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It’s no secret that we’re often harder on ourselves than we are on other people. We make goals or simply tell ourselves to be better people—maybe become more confident, less jealous, more grateful—but when we don’t improve ourselves immediately or make one slip up, we beat ourselves up for it. We constantly criticize ourselves or make comments about our own failings: our so-called stupidity, ugliness, unlikable or awkward personality, or some other undesirable traits of ourselves. We make it known one way or another, whether through making jokes at our own expenses or straight up admitting to our friends that we don’t like much about ourselves, if we like anything at all about ourselves.
The way we talk to others is much more generous than the way we talk to ourselves. Because we’re with ourselves all the time—whether we’re alone or with others—we believe that the extended time we spend with ourselves means that we should just know how to do better. In a way, being with yourself all the time can be a curse. You can never get away from your negative self-talk, your inner critic; it’s always with you. It’s almost like living with an enemy who has taken up residence in your home without your permission, but every time you ask them to leave or try to force them out, they stay planted where they are.
Our inner critic hurts us all the time. It tells us we’re not deserving of love but that other people are. It tells us to constantly compare ourselves to others and realize that we’ll never measure up to other people. It tells us of all of our shortcomings and how we should do better, but when we try to improve ourselves, it always finds something else to criticize ourselves about. The more it talks, the more you start to believe it. It’s only a matter of time before you start believing at least some of what it says. The inner critic convinces us that we’re inferior and will never be enough, no matter how hard we try.
But the inner critic is lying. We are all doing the best we can. Surely if we could do better we would, wouldn’t we? Why would someone continually, purposely keep doing something or behaving in a way that is counterproductive to their own quality of life? Why would someone continue to hate themselves to the point where it destroys their sense of self, or even worse? Why would someone want to hurt themselves when they have to live with who they are as a person all the time?
Whatever mental ailments you’re dealing with are not things you want to have; nobody wants them. Struggling with your mental health is simply a part of living life; it says nothing about the quality of your character. So much of life is outside of our control. Our attitudes are affected by our environment: the places we live, the people we live with, and even how we live our lives. We didn’t decide any of these things. We didn’t even decide if we were born or not, what kind of personality we would have, what kind of grievances we suffered in life. We can’t control everything that happens to us or how people around us behave. All those things and more are simply things that just happened because that is simply how life works. None of that is in your control.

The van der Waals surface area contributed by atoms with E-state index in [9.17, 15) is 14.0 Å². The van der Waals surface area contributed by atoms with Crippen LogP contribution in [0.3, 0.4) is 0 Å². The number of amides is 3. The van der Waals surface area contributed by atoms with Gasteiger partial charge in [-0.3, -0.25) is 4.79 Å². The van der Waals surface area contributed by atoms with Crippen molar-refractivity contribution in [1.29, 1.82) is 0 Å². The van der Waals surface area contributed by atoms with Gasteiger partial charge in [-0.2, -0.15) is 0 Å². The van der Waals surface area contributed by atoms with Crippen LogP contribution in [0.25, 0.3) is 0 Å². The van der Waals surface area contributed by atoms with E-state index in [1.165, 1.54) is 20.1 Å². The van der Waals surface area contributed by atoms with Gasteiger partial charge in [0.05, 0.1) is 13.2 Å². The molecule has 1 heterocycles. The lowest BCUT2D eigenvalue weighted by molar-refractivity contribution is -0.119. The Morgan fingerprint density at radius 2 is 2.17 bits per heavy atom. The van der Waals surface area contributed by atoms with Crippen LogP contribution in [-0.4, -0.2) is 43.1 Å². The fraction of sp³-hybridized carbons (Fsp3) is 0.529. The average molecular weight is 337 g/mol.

There’s nothing wrong with wanting to improve yourself; living as a person, we all want to grow and become better people. But you can easily get caught in finding all of your flaws and trying to correct them that you simply forget to live. We often see our flaws more clearly than our strengths, even though we have them both in equal abundance, and we immediately want to fix ourselves. Our obsession with self-improvement takes away our focus from simply living our lives, being in the moment. Our obsessive self-hatred takes away the time we could spend loving ourselves instead.
Self-love isn’t something that only certain people can come by or deserve. It’s essential to living. We can’t simply wait for ourselves to improve to start showing ourselves love, because that day will never come. Our inner critic will always find something “wrong” about ourselves that we feel compelled to fix. If our inner-critic can do that, surely we can always find ways to love ourselves.
It doesn’t matter how old you are or how far you are in life. It doesn’t matter if you haven’t been kind to yourself in the past or not. If you want to change, you can change. If you want to start loving yourself, you can choose to love yourself starting right here, right now. There’s no time limit on when you start to practice self-love. It’s never too late to start loving yourself, and it never will be.
This is a gentle reminder that you deserve that love and kindness, too. It’s never too late to start loving yourself.